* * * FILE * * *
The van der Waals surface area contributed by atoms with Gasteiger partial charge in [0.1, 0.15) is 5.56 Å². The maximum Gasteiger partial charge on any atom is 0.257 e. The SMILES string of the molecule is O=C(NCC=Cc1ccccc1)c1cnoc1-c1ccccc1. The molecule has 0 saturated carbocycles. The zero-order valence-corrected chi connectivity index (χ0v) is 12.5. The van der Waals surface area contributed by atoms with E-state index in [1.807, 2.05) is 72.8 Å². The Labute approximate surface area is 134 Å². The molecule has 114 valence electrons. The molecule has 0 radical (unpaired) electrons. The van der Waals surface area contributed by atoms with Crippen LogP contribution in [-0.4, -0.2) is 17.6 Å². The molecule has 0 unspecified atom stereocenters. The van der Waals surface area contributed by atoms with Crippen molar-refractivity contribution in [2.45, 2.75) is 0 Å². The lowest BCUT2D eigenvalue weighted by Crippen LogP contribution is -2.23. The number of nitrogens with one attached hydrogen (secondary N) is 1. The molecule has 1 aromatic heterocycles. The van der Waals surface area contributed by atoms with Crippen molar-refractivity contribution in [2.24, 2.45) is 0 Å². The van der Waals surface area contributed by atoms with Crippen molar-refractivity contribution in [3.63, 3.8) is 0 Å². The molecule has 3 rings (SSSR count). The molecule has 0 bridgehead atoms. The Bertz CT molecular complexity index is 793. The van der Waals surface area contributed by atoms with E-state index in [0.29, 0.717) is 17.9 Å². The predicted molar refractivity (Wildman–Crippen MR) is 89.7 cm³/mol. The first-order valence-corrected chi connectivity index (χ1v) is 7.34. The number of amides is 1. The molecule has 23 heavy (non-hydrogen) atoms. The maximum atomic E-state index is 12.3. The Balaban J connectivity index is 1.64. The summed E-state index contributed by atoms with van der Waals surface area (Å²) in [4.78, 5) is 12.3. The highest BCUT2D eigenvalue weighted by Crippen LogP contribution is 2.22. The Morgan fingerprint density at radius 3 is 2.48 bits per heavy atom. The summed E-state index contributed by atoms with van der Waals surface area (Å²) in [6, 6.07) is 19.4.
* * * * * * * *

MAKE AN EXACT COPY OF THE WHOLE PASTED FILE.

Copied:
The van der Waals surface area contributed by atoms with Gasteiger partial charge in [0.1, 0.15) is 5.56 Å². The maximum Gasteiger partial charge on any atom is 0.257 e. The SMILES string of the molecule is O=C(NCC=Cc1ccccc1)c1cnoc1-c1ccccc1. The molecule has 0 saturated carbocycles. The zero-order valence-corrected chi connectivity index (χ0v) is 12.5. The van der Waals surface area contributed by atoms with E-state index in [1.807, 2.05) is 72.8 Å². The Labute approximate surface area is 134 Å². The molecule has 114 valence electrons. The molecule has 0 radical (unpaired) electrons. The van der Waals surface area contributed by atoms with Crippen LogP contribution in [-0.4, -0.2) is 17.6 Å². The molecule has 0 unspecified atom stereocenters. The van der Waals surface area contributed by atoms with Crippen molar-refractivity contribution in [2.45, 2.75) is 0 Å². The lowest BCUT2D eigenvalue weighted by Crippen LogP contribution is -2.23. The number of nitrogens with one attached hydrogen (secondary N) is 1. The molecule has 1 aromatic heterocycles. The van der Waals surface area contributed by atoms with Crippen molar-refractivity contribution in [2.24, 2.45) is 0 Å². The van der Waals surface area contributed by atoms with Crippen molar-refractivity contribution in [3.63, 3.8) is 0 Å². The molecule has 3 rings (SSSR count). The molecule has 0 bridgehead atoms. The Bertz CT molecular complexity index is 793. The van der Waals surface area contributed by atoms with E-state index in [0.29, 0.717) is 17.9 Å². The predicted molar refractivity (Wildman–Crippen MR) is 89.7 cm³/mol. The first-order valence-corrected chi connectivity index (χ1v) is 7.34. The number of amides is 1. The molecule has 23 heavy (non-hydrogen) atoms. The maximum atomic E-state index is 12.3. The Balaban J connectivity index is 1.64. The summed E-state index contributed by atoms with van der Waals surface area (Å²) in [4.78, 5) is 12.3. The highest BCUT2D eigenvalue weighted by Crippen LogP contribution is 2.22. The Morgan fingerprint density at radius 3 is 2.48 bits per heavy atom. The summed E-state index contributed by atoms with van der Waals surface area (Å²) in [6, 6.07) is 19.4.